by Mark Wagner
I'm getting accustomed to the drive. Its really only perhaps fourty five minutes more than going to Coe, daPeak, or Dino, which make up the dark three of the "local" south bay observing sites. And the last fourty five minutes are the best... Passing the turnoff to San Juan Bautista and Fremont Peak, the road crosses through fields of vegetatbles and fruit before turning south. A few quick stretces skirting Hollister and you're on highway 25, the scenic route south between highways 5 and 101. Once you pass the golf course, the city slips away and small communities dot the road. Soon you're at Tres Pinos, then after a few more bends Paicines appears. Paicines is a spot, and not much more. Sure, folks live there, make their livings, etc., but its no city. The most remarkable sight are the vineyards and the big winery sitting across the road from the state historical marker for the New Idria Mine. That's where you turn off highway 25, onto little Ponoche Road, and head into the wild country, where the dim galaxies live.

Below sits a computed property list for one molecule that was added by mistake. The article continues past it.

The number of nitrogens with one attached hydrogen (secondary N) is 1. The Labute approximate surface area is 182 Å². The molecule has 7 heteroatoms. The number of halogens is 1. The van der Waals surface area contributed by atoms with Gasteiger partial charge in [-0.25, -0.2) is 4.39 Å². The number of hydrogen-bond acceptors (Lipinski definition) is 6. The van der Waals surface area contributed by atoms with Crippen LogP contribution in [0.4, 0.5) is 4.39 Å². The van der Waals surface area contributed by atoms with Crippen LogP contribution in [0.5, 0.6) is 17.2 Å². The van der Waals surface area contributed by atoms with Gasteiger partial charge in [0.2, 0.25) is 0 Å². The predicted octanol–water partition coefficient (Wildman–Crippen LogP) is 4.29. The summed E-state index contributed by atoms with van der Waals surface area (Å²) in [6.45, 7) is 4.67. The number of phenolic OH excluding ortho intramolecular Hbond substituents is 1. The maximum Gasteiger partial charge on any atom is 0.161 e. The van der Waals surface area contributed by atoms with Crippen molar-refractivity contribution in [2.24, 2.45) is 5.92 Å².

The last 45 mintes drive indeed gets progressively wilder, eventually passing through a section that has a narrow riverbed full of huge boulders, in a deep ravine - it must be a fantastic sight in a heavy storm. The road becomes one lane in places, rough in others, and the last few miles is all twists and turns, but beautiful. The last section on the Willow Springs property is gravel and dirt. It twists up the last 800 feet of elevation to Bob's property. By the end of the drive has you feeling about as far from civilization as you can imagine, for a short drive in a car. Its a great drive.
This trip we set up on the ridge, the high point on Bob's property. Haze lay in the valleys to the south and west. Gunk was obvious in the air to our north and northeast, but we were clear.
By astronomical dark we were observing. It was clear to us the sites to our north and northwest had poor conditions. We had a steady breeze for most of the night that was bothersome, and about two hours of cloudy conditions between about ten and midnight, but the transparency and steadiness were excellent.
We were surprised to not see any Leonids, or let's say, not notice any, but...
Basically, if you wanted to see it in a telescope, you could do it from Willow Springs last night. We observed, listening first to the Cal vs USC game, then the Sharks against Philly...
Here is what I observed, the number of objects surprised me...